View Article: PubMed Central - PubMed

Affiliation: Bernstein Center for Computational Neuroscience Berlin Berlin, Germany ; Department of German Language and Linguistics, Humboldt-Universität zu Berlin Berlin, Germany.

ABSTRACT
We present a biophysical approach for the coupling of neural network activity as resulting from proper dipole currents of cortical pyramidal neurons to the electric field in extracellular fluid. Starting from a reduced three-compartment model of a single pyramidal neuron, we derive an observation model for dendritic dipole currents in extracellular space and thereby for the dendritic field potential (DFP) that contributes to the local field potential (LFP) of a neural population. This work aligns and satisfies the widespread dipole assumption that is motivated by the "open-field" configuration of the DFP around cortical pyramidal cells. Our reduced three-compartment scheme allows to derive networks of leaky integrate-and-fire (LIF) models, which facilitates comparison with existing neural network and observation models. In particular, by means of numerical simulations we compare our approach with an ad hoc model by Mazzoni et al. (2008), and conclude that our biophysically motivated approach yields substantial improvement.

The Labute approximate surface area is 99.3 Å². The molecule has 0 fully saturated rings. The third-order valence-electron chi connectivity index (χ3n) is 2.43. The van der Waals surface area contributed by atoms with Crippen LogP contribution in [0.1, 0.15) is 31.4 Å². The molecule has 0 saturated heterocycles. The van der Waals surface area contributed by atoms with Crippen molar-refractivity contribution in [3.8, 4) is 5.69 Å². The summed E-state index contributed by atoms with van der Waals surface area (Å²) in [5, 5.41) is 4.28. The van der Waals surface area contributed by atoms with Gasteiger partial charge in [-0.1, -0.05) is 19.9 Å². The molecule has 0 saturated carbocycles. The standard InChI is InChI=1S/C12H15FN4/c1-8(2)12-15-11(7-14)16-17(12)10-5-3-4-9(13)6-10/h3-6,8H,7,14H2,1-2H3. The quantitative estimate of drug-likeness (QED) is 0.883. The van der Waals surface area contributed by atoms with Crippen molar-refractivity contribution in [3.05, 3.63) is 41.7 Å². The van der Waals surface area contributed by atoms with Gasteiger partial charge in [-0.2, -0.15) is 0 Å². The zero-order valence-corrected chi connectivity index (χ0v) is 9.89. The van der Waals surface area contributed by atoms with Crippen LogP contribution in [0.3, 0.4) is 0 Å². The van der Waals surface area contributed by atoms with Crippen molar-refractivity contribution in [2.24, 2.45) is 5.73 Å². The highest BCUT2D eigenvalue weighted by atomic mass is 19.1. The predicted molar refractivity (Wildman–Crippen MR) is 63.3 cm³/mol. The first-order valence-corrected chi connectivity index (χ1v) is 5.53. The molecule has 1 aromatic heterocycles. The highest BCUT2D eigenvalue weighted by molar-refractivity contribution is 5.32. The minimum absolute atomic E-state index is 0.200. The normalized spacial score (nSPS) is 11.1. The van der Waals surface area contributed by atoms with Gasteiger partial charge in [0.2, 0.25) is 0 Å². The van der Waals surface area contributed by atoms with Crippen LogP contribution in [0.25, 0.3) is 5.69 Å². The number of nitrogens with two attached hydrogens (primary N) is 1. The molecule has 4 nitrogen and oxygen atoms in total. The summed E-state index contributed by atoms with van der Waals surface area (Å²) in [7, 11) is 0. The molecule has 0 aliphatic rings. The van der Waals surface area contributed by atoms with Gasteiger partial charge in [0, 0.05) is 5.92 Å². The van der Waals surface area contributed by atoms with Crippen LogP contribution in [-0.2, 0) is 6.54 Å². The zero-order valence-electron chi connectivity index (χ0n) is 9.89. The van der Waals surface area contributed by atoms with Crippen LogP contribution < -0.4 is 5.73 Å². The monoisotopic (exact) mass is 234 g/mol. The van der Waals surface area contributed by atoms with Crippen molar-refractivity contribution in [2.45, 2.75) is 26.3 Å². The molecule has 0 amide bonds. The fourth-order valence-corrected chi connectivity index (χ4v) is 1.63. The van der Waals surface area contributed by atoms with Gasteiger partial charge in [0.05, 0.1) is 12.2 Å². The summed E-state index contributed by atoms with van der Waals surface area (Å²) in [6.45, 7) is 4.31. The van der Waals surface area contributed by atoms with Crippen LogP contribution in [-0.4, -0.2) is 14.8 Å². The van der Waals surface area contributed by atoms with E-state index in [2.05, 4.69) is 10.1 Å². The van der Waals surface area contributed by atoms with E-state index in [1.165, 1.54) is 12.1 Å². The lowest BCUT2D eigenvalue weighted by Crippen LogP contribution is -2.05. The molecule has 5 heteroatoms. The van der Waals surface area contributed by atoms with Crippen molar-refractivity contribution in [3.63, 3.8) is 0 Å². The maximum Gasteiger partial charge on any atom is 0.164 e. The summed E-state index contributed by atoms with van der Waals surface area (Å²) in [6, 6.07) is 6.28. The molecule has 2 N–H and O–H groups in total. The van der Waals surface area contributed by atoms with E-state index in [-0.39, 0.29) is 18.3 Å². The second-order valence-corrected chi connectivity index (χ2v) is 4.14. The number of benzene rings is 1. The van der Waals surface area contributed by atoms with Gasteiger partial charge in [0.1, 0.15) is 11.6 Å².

No MeSH data available.